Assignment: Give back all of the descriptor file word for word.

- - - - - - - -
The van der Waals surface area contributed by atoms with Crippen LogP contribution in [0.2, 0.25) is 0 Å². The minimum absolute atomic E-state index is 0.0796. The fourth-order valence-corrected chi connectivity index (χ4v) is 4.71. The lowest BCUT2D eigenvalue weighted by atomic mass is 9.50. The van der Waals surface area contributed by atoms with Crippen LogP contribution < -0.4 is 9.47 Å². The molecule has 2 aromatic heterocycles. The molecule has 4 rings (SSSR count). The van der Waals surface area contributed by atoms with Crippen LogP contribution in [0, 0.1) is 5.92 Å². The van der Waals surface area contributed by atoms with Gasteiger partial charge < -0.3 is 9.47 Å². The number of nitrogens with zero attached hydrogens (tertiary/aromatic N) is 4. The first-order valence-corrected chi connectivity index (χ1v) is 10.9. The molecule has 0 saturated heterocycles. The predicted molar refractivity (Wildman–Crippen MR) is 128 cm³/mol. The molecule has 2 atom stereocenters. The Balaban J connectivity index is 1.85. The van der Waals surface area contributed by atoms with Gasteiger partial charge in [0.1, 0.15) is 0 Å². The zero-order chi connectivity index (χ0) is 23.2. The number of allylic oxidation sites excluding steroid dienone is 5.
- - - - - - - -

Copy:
The van der Waals surface area contributed by atoms with Crippen LogP contribution in [0.2, 0.25) is 0 Å². The minimum absolute atomic E-state index is 0.0796. The fourth-order valence-corrected chi connectivity index (χ4v) is 4.71. The lowest BCUT2D eigenvalue weighted by atomic mass is 9.50. The van der Waals surface area contributed by atoms with Crippen LogP contribution < -0.4 is 9.47 Å². The molecule has 2 aromatic heterocycles. The molecule has 4 rings (SSSR count). The van der Waals surface area contributed by atoms with Crippen LogP contribution in [0, 0.1) is 5.92 Å². The van der Waals surface area contributed by atoms with Gasteiger partial charge < -0.3 is 9.47 Å². The number of nitrogens with zero attached hydrogens (tertiary/aromatic N) is 4. The first-order valence-corrected chi connectivity index (χ1v) is 10.9. The molecule has 0 saturated heterocycles. The predicted molar refractivity (Wildman–Crippen MR) is 128 cm³/mol. The molecule has 2 atom stereocenters. The Balaban J connectivity index is 1.85. The van der Waals surface area contributed by atoms with Gasteiger partial charge in [0.1, 0.15) is 0 Å². The zero-order chi connectivity index (χ0) is 23.2. The number of allylic oxidation sites excluding steroid dienone is 5.